It is kind of odd going forward with my book about Leonard Pennario now that the man himself has passed on. Sometimes it makes me sad. But other times there is a lot of humor about it. I have found that whenever you suffer a major death, you find a peculiar mix of laughter and tears. That is the situation here.
I just got off the phone with one of Leonard's old friends. That is what I am doing over the next few weeks, calling the people who were close to him over the years. What I can't get over is how varied these people are. Leonard stayed single his whole life and traveled constantly and loved parties. Ergo, tons of friends. It is fun to talk to them because it brings him alive to me again.
We wind up laughing together a lot on the phone, remembering this brilliant, absurd personality.
And one thing that I find myself laughing about when I am off the phone is the nature of these people, of Leonard's friends. They are not the kind of people who would normally appear in my humdrum Buffalo life. They are like royalty compared with me. One beautiful, graceful woman, a very close friend of his, invited me to come to Los Angeles and go with her and her family to the beach club there. That is a very exclusive place I would never ordinarily wind up anywhere near. (How is that for grammar? Can you tell I'm in a hurry?)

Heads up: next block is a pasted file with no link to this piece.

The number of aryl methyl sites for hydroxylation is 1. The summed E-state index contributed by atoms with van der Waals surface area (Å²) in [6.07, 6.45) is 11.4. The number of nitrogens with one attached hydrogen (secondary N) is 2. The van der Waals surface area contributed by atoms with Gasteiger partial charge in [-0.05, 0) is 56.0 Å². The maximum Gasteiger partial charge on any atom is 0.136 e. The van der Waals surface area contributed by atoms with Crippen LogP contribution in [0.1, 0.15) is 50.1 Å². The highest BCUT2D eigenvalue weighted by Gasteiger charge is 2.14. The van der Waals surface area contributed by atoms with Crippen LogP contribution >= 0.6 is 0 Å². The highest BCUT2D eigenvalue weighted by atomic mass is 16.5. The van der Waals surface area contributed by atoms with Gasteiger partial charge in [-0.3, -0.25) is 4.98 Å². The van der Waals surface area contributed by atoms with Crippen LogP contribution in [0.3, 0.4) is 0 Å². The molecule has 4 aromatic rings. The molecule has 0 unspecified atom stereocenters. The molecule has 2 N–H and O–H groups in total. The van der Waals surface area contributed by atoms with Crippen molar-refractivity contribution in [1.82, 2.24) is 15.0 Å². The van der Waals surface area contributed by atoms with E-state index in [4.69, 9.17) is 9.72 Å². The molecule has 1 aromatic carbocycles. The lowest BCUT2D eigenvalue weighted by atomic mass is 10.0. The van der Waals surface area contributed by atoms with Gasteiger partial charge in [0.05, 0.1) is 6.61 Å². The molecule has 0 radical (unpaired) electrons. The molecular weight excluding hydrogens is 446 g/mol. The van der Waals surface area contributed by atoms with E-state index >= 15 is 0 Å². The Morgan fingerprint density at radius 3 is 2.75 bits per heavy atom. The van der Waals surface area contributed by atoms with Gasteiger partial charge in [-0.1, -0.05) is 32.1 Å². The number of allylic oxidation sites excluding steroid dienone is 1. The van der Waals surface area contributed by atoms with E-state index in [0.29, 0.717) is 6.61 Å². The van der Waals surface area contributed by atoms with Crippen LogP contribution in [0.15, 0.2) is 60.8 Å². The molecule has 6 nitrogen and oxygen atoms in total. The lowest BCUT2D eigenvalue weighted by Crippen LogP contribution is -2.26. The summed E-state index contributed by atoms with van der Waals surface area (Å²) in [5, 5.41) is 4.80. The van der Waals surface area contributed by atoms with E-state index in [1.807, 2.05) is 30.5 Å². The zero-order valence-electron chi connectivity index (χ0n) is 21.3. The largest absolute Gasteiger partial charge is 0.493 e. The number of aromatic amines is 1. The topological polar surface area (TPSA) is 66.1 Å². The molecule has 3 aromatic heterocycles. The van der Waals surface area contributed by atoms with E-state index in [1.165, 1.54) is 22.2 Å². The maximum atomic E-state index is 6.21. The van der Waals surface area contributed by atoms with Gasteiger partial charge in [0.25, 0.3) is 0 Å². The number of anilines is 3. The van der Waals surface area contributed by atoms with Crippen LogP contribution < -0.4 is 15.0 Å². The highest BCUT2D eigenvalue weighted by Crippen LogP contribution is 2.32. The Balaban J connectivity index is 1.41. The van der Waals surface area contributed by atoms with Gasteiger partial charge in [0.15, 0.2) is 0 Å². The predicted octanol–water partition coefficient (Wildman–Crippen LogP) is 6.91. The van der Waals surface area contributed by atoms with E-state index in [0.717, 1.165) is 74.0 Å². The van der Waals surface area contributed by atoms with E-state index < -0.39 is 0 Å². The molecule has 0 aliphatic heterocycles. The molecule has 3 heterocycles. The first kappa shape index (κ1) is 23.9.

She said I could not write about Leonard Pennario without going to this beautiful Republican beach club, because I guess he practically lived there.
Then there was this woman I just got off the phone with today. Now in her 70s, she sent me a picture of her and Leonard from years ago, both of them blindingly beautiful. She has this lovely German accent. A lot of women who knew Leonard very well had these accents, I am noticing. I don't know why he ever bothered with me, with my flat Buffalo A's.
Anyway, she and I both established that our families were from Bavaria. We conducted part of the interview in German. And today she invited me to come with her to visit her family's ancestral vineyard near Baden-Baden, in the Black Forest, where my father's family was from. She gave me the Internet address of this winery. It is beautiful! Rolling hills, green fields, an incredibly beautiful place. The family crest was there too.
She asked if I would come with her. Answer: Ja! Jawohl! I think I would enjoy life there. There would not be boom cars and I would not have to listen to people yelling: "OMIGOD YOUR BUTT IS HANGING OUT!" Or "I AIN'T GOT NO BRAKES!" as Ward talked about yesterday. Ward, want to come with me to the Black Forest?
I always said that working on this book was like stepping into a movie. And oddly enough, even with Leonard gone, it still is.
Alas, now, at least for today, I have to resume my normal Buffalo life. Back down to earth.
But with luck in the future you will be able to look for me here: